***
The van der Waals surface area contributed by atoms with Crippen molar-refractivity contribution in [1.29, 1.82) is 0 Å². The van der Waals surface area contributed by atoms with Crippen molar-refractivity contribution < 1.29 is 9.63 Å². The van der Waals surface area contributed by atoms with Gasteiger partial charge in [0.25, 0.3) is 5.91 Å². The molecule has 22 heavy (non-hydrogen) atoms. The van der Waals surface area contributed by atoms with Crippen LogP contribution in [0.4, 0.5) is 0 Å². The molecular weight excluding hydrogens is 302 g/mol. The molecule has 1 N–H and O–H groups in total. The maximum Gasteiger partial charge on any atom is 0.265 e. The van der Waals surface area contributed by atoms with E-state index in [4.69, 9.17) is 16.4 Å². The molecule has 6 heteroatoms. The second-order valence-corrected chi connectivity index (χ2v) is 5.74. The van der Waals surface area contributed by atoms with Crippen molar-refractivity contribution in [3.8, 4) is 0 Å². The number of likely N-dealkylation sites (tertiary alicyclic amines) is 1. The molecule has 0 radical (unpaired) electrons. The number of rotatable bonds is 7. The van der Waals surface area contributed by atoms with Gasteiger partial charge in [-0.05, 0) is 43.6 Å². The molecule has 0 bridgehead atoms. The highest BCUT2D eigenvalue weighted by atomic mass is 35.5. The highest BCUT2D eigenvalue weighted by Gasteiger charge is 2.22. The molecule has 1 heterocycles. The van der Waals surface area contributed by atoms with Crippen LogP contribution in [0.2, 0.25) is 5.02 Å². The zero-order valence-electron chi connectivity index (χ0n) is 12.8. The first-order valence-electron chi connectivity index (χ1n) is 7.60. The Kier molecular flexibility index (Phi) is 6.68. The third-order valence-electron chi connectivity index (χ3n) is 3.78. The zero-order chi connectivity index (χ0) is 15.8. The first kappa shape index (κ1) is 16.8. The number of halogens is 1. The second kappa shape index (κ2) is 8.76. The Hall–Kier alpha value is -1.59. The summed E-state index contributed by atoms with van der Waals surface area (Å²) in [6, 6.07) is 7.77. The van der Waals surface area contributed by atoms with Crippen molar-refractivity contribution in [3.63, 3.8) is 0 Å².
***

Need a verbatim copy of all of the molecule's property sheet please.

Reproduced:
The van der Waals surface area contributed by atoms with Crippen molar-refractivity contribution in [1.29, 1.82) is 0 Å². The van der Waals surface area contributed by atoms with Crippen molar-refractivity contribution < 1.29 is 9.63 Å². The van der Waals surface area contributed by atoms with Gasteiger partial charge in [0.25, 0.3) is 5.91 Å². The molecule has 22 heavy (non-hydrogen) atoms. The van der Waals surface area contributed by atoms with Crippen LogP contribution in [0.4, 0.5) is 0 Å². The molecular weight excluding hydrogens is 302 g/mol. The molecule has 1 N–H and O–H groups in total. The maximum Gasteiger partial charge on any atom is 0.265 e. The van der Waals surface area contributed by atoms with E-state index in [4.69, 9.17) is 16.4 Å². The molecule has 6 heteroatoms. The second-order valence-corrected chi connectivity index (χ2v) is 5.74. The van der Waals surface area contributed by atoms with Crippen molar-refractivity contribution in [3.8, 4) is 0 Å². The number of likely N-dealkylation sites (tertiary alicyclic amines) is 1. The molecule has 0 radical (unpaired) electrons. The number of rotatable bonds is 7. The van der Waals surface area contributed by atoms with Gasteiger partial charge in [-0.05, 0) is 43.6 Å². The molecule has 0 bridgehead atoms. The highest BCUT2D eigenvalue weighted by atomic mass is 35.5. The highest BCUT2D eigenvalue weighted by Gasteiger charge is 2.22. The molecule has 1 heterocycles. The van der Waals surface area contributed by atoms with Crippen LogP contribution in [0.2, 0.25) is 5.02 Å². The zero-order valence-electron chi connectivity index (χ0n) is 12.8. The first-order valence-electron chi connectivity index (χ1n) is 7.60. The Kier molecular flexibility index (Phi) is 6.68. The third-order valence-electron chi connectivity index (χ3n) is 3.78. The zero-order chi connectivity index (χ0) is 15.8. The first kappa shape index (κ1) is 16.8. The number of halogens is 1. The second kappa shape index (κ2) is 8.76. The Hall–Kier alpha value is -1.59. The summed E-state index contributed by atoms with van der Waals surface area (Å²) in [6, 6.07) is 7.77. The van der Waals surface area contributed by atoms with Crippen molar-refractivity contribution in [3.63, 3.8) is 0 Å².